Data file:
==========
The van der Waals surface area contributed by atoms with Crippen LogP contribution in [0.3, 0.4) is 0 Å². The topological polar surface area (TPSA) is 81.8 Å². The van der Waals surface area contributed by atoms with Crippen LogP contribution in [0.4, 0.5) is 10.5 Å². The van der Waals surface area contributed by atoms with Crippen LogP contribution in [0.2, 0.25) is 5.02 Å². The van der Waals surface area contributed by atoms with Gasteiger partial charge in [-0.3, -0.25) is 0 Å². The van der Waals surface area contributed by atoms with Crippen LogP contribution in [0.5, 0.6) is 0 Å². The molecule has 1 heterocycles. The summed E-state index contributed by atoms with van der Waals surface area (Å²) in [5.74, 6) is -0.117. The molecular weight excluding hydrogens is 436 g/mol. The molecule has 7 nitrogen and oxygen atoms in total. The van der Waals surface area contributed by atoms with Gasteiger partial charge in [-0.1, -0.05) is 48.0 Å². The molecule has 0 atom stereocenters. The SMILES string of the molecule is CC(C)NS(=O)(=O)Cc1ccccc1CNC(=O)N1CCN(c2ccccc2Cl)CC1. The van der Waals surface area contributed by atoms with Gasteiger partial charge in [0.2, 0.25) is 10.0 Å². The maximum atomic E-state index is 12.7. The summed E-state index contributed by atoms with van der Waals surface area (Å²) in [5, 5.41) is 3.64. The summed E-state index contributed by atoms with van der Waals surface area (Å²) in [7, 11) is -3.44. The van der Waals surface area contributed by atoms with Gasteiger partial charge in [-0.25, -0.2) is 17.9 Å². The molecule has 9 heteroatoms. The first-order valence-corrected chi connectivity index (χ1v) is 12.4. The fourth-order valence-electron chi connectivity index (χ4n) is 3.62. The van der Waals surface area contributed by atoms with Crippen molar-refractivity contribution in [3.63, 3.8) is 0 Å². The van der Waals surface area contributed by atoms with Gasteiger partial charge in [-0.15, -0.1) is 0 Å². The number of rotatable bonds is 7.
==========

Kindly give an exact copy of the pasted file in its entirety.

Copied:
The van der Waals surface area contributed by atoms with Crippen LogP contribution in [0.3, 0.4) is 0 Å². The topological polar surface area (TPSA) is 81.8 Å². The van der Waals surface area contributed by atoms with Crippen LogP contribution in [0.4, 0.5) is 10.5 Å². The van der Waals surface area contributed by atoms with Crippen LogP contribution in [0.2, 0.25) is 5.02 Å². The van der Waals surface area contributed by atoms with Gasteiger partial charge in [-0.3, -0.25) is 0 Å². The van der Waals surface area contributed by atoms with Crippen LogP contribution in [0.5, 0.6) is 0 Å². The molecule has 1 heterocycles. The summed E-state index contributed by atoms with van der Waals surface area (Å²) in [5.74, 6) is -0.117. The molecular weight excluding hydrogens is 436 g/mol. The molecule has 7 nitrogen and oxygen atoms in total. The van der Waals surface area contributed by atoms with Gasteiger partial charge in [-0.1, -0.05) is 48.0 Å². The molecule has 0 atom stereocenters. The SMILES string of the molecule is CC(C)NS(=O)(=O)Cc1ccccc1CNC(=O)N1CCN(c2ccccc2Cl)CC1. The van der Waals surface area contributed by atoms with Gasteiger partial charge in [0.2, 0.25) is 10.0 Å². The maximum atomic E-state index is 12.7. The summed E-state index contributed by atoms with van der Waals surface area (Å²) in [5, 5.41) is 3.64. The summed E-state index contributed by atoms with van der Waals surface area (Å²) in [7, 11) is -3.44. The van der Waals surface area contributed by atoms with Gasteiger partial charge in [-0.25, -0.2) is 17.9 Å². The molecule has 9 heteroatoms. The first-order valence-corrected chi connectivity index (χ1v) is 12.4. The fourth-order valence-electron chi connectivity index (χ4n) is 3.62. The van der Waals surface area contributed by atoms with Crippen molar-refractivity contribution in [3.63, 3.8) is 0 Å². The van der Waals surface area contributed by atoms with Gasteiger partial charge in [-0.15, -0.1) is 0 Å². The number of rotatable bonds is 7.